Comparison between super oxidant electrolyzed solution (OxOral ®) and NaOCl has not been widely established; no precise benefits have been demonstrated in order to stop replication of microorganisms and in lesser time of use.

The target of the present study was to compare effectiveness of two irrigating solutions: super oxidant electrolyze solution (OxOral®) and NaOCl in the elimination of E. faecalis at two different times for each irrigating solution (15 and 60 seconds).

Material and methods

An in vitro experimental study was conducted at the School of Dentistry of the Technological University of Mexico in the timeframe of August-December 2014. The study comprised 36 culture samples of Enterococcus faecalis TCC 29212, assigned to two groups: one for OxOral® and the other to 5.25% sodium hypochlorite; samples were studied at two different times: 15 and 60 seconds.

For recuperation and confirmation purposes, the strain was inoculated in a Petri dish with ram's blood agar at 5%, sowing in stretches for 24 hours at 37.5 oC. Once strain growth was obtained, a well isolated colony was harvested with a sterile handle, touching its upper section; it was then transferred to a test tube with 10 mL peptone water. 1 mL of aliquot was placed. In another test tube with 9 mL peptone water; this process was repeated until obtaining a second tube with lesser turbidity. One ml aliquot of this second tube was taken to be then mixed with 8 mL peptone water and 1 mL disinfectant. It was shaken and then left to rest for 15 and 60 seconds for both disinfectant solutions respectively.

At both times, 1 mL was extracted and seeded in Petri dish by extension in ram blood agar at 5%, and left to incubate for 24 hours at 37.5 oC.

After this, colony forming units (CFU) were counted. Boxes with zero to one colony indicated disinfectant maximum effectiveness. E. faecalis elimination was determined as acceptable (CFU still controlled by the disinfectant from 2 to 100) extended (uncontrolled CFU growth ; over 100) and effective (no CFU). Information was analyzed with program SPSS 17.0; irrigating solution effects were compared with Mann-Whitney U test.

Results

It was observed that at 15 seconds, with OxOral® there was extended growth in all nine cultures; with sodium hypochlorite, acceptable growth was observed in three cultures and extended growth was seen in six cultures (Figure 1).

Figure 1.

Comparison of E. faecalis growth in Petri dish after 15 seconds.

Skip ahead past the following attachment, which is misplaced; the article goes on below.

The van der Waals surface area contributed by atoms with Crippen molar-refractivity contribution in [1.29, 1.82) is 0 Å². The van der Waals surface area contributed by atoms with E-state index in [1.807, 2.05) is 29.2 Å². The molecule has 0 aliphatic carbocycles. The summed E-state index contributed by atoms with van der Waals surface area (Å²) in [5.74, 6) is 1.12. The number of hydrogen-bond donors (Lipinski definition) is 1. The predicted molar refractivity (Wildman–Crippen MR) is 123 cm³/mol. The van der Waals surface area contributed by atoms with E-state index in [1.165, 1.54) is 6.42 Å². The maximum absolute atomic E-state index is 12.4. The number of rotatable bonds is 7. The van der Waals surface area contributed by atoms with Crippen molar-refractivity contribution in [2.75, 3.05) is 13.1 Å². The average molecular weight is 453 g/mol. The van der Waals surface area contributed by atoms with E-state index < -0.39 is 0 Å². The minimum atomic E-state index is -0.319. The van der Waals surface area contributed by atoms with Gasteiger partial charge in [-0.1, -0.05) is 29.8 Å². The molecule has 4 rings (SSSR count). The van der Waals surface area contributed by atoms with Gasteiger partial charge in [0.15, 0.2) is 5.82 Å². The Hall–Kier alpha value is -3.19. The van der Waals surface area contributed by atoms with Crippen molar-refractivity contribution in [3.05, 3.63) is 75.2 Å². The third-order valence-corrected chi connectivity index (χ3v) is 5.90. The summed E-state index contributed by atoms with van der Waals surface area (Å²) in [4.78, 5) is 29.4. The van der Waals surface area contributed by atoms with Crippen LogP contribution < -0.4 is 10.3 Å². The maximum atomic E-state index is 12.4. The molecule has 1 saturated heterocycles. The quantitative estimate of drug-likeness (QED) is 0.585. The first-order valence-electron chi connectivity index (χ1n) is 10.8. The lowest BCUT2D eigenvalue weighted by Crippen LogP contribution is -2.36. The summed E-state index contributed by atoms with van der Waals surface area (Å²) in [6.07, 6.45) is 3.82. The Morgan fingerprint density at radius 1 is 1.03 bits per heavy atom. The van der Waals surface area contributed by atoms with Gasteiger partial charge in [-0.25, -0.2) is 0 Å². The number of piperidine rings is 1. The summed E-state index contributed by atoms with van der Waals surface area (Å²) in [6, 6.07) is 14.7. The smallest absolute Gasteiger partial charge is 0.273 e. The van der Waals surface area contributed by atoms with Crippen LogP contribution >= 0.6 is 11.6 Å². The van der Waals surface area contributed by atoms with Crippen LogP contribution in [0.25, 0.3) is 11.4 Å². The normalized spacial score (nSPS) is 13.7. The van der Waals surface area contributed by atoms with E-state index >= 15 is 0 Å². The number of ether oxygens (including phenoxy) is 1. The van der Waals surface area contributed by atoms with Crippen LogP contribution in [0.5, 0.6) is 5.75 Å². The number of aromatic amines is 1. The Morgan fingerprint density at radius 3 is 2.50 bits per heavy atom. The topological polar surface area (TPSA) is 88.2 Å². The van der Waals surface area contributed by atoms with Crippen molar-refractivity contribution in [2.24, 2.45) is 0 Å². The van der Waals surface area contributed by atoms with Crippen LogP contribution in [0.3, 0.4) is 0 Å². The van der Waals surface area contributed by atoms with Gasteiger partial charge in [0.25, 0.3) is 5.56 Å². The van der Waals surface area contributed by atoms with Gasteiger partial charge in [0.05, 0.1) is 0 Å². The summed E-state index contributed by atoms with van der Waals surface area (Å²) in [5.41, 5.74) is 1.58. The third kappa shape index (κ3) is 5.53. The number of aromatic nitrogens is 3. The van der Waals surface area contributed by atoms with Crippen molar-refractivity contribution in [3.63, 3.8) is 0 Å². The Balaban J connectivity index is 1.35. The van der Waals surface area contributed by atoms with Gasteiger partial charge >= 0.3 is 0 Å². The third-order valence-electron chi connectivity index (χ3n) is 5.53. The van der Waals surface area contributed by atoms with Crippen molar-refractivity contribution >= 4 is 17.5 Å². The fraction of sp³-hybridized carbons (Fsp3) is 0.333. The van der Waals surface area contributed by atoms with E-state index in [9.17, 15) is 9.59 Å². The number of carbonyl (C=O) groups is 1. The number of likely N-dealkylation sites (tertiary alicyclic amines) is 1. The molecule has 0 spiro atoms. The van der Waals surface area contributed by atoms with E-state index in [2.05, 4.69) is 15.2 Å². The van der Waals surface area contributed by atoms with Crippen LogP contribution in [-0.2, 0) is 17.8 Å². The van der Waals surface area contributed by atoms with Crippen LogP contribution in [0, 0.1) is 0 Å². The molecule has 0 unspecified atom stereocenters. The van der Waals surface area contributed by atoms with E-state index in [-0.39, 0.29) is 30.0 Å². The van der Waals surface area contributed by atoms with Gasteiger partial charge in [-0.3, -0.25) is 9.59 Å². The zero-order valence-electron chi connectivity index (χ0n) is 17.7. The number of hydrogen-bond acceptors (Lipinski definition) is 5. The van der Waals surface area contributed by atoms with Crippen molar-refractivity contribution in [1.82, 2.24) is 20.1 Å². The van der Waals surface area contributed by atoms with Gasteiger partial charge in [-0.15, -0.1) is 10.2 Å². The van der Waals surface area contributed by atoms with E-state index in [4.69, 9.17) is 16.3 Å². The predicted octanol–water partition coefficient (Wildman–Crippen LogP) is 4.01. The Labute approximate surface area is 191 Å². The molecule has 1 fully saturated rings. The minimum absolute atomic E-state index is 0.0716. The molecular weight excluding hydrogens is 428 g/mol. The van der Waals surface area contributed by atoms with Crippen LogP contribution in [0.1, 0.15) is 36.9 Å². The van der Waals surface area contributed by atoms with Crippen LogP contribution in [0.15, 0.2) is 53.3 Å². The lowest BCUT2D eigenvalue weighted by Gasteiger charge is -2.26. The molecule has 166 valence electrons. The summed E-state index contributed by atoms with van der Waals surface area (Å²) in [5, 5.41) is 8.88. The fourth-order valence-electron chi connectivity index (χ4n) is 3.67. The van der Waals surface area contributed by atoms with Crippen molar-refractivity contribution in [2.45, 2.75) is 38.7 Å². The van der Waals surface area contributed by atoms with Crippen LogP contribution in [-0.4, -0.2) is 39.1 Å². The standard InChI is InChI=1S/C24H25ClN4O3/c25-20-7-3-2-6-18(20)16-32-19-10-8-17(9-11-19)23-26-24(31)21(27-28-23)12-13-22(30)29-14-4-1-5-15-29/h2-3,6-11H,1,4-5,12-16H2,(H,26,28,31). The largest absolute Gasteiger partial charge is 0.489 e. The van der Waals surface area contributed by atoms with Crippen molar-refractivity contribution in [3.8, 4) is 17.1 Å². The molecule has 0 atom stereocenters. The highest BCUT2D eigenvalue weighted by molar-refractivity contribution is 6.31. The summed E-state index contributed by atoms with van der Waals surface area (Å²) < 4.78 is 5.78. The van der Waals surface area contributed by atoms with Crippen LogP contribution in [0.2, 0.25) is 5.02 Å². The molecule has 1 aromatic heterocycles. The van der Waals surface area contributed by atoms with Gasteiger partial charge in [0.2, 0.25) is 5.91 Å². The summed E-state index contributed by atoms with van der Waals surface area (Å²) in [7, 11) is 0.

(0,05MB).

At 60 seconds extended growth was observed in all cultures with OxOral®; with sodium hypochlorite, effective result was found in four cultures, three of them with acceptable growth, one with extended growth and one culture could not be assessed due to processing error (Figure 2).

Figure 2.

Comparison of E. faecalis growth in Petri dish after 60 seconds.

(0,06MB).

No statistically significant differences were found at 15 seconds (p = 0.065), it can thus be concluded that no significant bactericidal ability to eliminate Enterococcus faecalis was exhibited by NaOCl and OxOral® when used for 15 seconds. Nevertheless, when used for 60 seconds statistical significant differences were found (p < 0.01) (the case with non evaluated sample was eliminated from the analysis). In the elimination process of E. faecalis, NaOCl at 5% proved to be the most effective when used for 60 seconds.

Discussion

There are many studies reporting effectiveness of hypochlorite (2.5 to 6%), for this reason, it is used as a comparison point with other irrigating solutions that appear in the market, such is the case of OxOral® whose effectiveness has not been fully studied.

Cobankara7 reports on 5.25 NaOCl effectiveness and chlorine dioxide (ClO 2) in organic tissue dissolution, nevertheless, bacterial content was not analyzed; Wang16 reported that 6% NaOCl exhibited strongest antibacterial activity. In the present study, use of 5.25% NaOCl for 15 seconds revealed extended growth of E. faecalis in six out of nine cultures, that is to say at this time, CFU growth was not controlled by the disinfectant. Nevertheless it was found to be more effective when the time was 60 seconds, since only one culture exhibited growth. Results in the present study concur with those of Gutmann6 who mentions that in order to obtain NaOCl effectiveness as bacterial control and tissue dissolution, it is necessary to work with 2.5 to 6% concentrations. This is similar to Harrison's reports22 of a study effected to verify 2.62 and 5.25% NaOCl antimicrobial effectiveness at period ranging from 15 to 120 seconds in cones contaminated with E. faecalis; he mentioned that after 45 seconds at a 5.25% concentration, and after 60 seconds at 2.62% concentration no E. faecalis bacterial growth could be observed. On the other hand, Souza23 analyzed antimicrobial activity of NaOCl at different concentrations (1%, 0.5%, 0.12% and 0.25%) in paper cones previously contaminated with E. faecalis. Results indicated that it was eliminated at 0.5 and 1% concentrations during 15 seconds, this not being the case for the other concentrations.

When OxOral® was left in place for 15 and 60 seconds, CFU extended growth was found in all analyzed cultures, therefore, no CFU growth control could be reported, that is to say it did not exhibit bactericidal or bacteriostatic capacity against E. faecalis. Rojas 21 conducted an in vitro study on contaminated files of teeth inoculated with the strain; in said study he concurred with our results and mentioned that OxOral® effected nil bactericidal effect on E. faecalis after 15 minutes, as well as after a 72 hour period; in cases when it has previously been used he mentioned that this solution was not effective for sterilization of endodontic instruments infected with E. faecalis.

Meanwhile, Zaragoza24 conducted a study to compare antimicrobial effect of OxOral® Sterilizing and ACCUA Aséptic Hp®. To this effect he used strains of S. aureus, S. mutans, L. acidophilus, C. albicans and E. coli and Pseudomona sp. He mentioned that no inhibition was found when using OxOral ®, therefore it can be concluded that the solution did not meet with properties pertaining to a sterilizing agent.

Conclusion

In the present study it was found that 5.25% NaOCl for 60 seconds was the best disinfectant to eliminate E. faecalis. This was not the case for OxOral® which exhibited growth in all cultures.